Saturday, April 10, 2010

Reader's Diary #600- Jeff Lemire: Ghost Stories

I first read Jeff Lemire's Tales From The Farm last August and was wholeheartedly taken with his story telling and artistry. In Tales From the Farm, an imaginative boy named Lester rejects his uncle, his new guardian after his mother's death, in favour of a friendship with Jimmy Lebeuf, an ex-NHL player and head injury victim. It was the first book in Lemire's Essex County trilogy.

Ghost Stories, the second book in the trilogy, doesn't continue on where the first book left off. Instead, it delves a little deeper into the past, exploring the story of Jimmy's grandfather and great uncle, Vince and Lou Lebeuf respectively. Told through the memories of an aged and increasingly senile Lou, the book takes on much more adult themes. There were adult themes in Tales From The Farm, as well, but also plenty that a young teenager might connect with. I'd venture to say that not as many younger readers would be as interested in Ghost Stories. Loneliness, adultery, and decaying health and memory are major focal points this time around.

But for this adult reader, it was as good as the first in the series, if not better in some ways. I'm reading my copy of Ghost Stories in the collected Essex County trilogy and it features a wonderful introduction by Canadian cartoonist Darwyn Cooke. Essex County, he writes, "supercedes the labels 'graphic fiction' and even 'graphic literature'. This is a high watermark in Canadian Literature that can proudly rest beside the Lawrences, Richlers, and Atwoods on the big shelf."

Too much? Actually, if the third installment is anywhere near as good as the first two, I think I'll agree. It's interesting that the Canada Also Reads live discussion kept playing over in my head as I read Ghost Stories. Some of the panelists had accused CanLit of growing stale, offering dreary slow paced dramas, set in bleak landscapes and with humour capped at subtle irony.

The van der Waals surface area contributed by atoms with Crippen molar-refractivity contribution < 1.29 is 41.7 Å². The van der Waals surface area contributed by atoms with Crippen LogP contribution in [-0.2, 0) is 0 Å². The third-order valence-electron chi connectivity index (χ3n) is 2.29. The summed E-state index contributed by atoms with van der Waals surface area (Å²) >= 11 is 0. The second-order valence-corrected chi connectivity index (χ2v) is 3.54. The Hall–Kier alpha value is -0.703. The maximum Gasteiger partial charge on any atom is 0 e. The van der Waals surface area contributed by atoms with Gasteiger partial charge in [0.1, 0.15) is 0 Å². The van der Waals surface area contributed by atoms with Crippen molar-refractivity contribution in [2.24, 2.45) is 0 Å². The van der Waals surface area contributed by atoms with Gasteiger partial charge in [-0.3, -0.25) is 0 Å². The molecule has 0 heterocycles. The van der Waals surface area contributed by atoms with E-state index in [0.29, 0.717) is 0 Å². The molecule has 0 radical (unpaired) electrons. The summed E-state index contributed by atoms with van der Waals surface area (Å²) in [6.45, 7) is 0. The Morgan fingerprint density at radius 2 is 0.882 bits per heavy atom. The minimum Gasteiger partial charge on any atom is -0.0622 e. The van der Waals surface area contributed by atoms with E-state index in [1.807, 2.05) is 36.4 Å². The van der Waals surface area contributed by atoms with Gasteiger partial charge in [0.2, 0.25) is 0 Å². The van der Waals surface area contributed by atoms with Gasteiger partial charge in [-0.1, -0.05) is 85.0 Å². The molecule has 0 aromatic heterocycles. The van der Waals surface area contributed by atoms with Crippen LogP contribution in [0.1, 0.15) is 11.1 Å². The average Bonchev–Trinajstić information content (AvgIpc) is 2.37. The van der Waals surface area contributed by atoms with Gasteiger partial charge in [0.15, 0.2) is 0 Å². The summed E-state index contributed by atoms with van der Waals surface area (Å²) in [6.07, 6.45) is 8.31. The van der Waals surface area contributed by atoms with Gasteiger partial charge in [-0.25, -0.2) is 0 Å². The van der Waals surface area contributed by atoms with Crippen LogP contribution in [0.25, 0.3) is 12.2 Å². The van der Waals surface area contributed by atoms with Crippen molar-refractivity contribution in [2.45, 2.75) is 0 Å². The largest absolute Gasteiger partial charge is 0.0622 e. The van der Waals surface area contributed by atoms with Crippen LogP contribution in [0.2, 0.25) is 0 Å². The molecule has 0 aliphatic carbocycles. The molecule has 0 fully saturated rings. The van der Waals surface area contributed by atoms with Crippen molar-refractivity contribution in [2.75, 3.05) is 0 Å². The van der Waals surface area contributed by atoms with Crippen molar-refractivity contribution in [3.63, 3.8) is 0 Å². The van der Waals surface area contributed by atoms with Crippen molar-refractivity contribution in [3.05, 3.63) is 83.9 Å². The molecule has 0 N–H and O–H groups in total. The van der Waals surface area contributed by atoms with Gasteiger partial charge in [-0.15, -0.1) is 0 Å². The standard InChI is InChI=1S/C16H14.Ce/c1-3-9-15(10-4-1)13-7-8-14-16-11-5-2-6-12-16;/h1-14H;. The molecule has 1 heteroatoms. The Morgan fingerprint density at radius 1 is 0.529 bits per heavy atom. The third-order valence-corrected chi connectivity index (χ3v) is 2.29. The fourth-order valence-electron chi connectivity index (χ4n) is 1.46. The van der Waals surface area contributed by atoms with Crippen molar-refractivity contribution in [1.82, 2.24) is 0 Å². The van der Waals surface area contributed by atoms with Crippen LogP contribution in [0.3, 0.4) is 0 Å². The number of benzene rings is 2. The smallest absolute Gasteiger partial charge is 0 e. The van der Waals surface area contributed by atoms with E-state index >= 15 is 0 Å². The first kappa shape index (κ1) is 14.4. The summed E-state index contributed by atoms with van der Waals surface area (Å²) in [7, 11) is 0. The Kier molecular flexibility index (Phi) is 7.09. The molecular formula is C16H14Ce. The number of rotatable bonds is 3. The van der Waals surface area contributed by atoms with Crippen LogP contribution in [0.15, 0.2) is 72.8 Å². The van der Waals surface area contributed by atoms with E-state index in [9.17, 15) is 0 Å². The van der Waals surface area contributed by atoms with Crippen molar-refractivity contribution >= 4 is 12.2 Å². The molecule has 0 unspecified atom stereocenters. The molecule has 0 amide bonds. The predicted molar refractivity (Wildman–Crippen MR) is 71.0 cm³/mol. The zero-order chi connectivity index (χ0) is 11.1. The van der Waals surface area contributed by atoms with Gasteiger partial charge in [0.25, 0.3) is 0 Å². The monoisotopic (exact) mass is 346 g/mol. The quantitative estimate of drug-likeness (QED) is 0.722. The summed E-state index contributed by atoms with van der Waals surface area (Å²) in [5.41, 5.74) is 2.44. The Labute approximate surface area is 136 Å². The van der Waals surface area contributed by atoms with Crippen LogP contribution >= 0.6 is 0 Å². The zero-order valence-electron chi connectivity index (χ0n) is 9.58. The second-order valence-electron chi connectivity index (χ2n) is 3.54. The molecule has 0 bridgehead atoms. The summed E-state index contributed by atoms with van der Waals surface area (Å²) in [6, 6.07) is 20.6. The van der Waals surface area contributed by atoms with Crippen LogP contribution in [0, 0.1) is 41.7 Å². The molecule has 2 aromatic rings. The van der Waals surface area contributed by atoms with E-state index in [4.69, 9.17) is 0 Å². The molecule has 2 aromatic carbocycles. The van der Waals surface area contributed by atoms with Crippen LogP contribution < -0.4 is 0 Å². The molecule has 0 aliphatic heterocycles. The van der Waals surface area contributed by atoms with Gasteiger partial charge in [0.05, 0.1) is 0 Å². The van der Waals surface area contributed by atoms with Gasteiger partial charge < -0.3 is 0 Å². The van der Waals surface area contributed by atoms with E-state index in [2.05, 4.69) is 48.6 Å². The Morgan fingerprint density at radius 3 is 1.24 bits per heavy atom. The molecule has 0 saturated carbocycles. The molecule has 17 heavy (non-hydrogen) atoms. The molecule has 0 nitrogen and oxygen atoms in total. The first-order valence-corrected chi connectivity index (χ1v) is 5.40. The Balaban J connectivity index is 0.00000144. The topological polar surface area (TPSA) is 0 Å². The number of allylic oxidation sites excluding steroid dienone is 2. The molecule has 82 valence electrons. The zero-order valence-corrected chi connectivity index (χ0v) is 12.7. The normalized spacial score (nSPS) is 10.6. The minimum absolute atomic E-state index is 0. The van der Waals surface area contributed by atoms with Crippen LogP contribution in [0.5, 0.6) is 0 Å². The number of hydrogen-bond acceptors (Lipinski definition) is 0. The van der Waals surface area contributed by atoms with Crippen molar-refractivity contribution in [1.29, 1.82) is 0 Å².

I wonder what they'd think of Ghost Stories. Yes it's a dreary, slow paced drama, yes it's set in a bleak landscape, and what little humour it has mostly falls into the subtly ironic category. Sounds like CanLit to me. It's even a hockey story, for Gretzky's sakes! But it's not stale. This isn't another author trying to be the next Margaret Lawrence (who wasn't boring either, back when she blazed the trail). Ghost Stories is an author telling a story, a Canadian story, in a unique way. And I don't just mean it's Margaret Lawrence in comic book form, the artistry here is not run of the mill. It's beautiful and poetic and gives the story a whole new dimension so many others have failed to add. There are scenes, wordless scenes, that can break your heart. A man's life lies in the balance of an ink stroke.

I don't think those people who complained about CanLit necessarily meant they wanted all their books to run at supersonic speed with a joke in every other paragraph (though that could be fun). Tragic stories should still be permitted in Canada, just told in a more interesting way.


John Mutford said...

Also reviewed by Wanda.

Barbara Bruederlin said...

Now I have the notion of a Margaret Lawrence-penned graphic novel stuck in my head. How that would have changed high school!

Allison said...

A graphic novel by Margaret Lawrence who have certainly changed high school! I'm still bothered by the 'And then' ending.

Wanda said...

Loved this series and I do agree it belongs on the big shelf!

As excited as I've been over newer CanLit and think books like 'Shelf Monkey', 'A Week of This', and 'The Wildfire Season' should be celebrated, I do hope that subtle irony doesn't get a "whitewash treatment" by authors.

John Mutford said...

Barbara: High schools should teach Essex County.

Allison: I wonder if any universities are offering courses on the graphic novel yet?

Wanda: CanLit is on the verge of a pretty exciting multiple personality disorder, me thinks.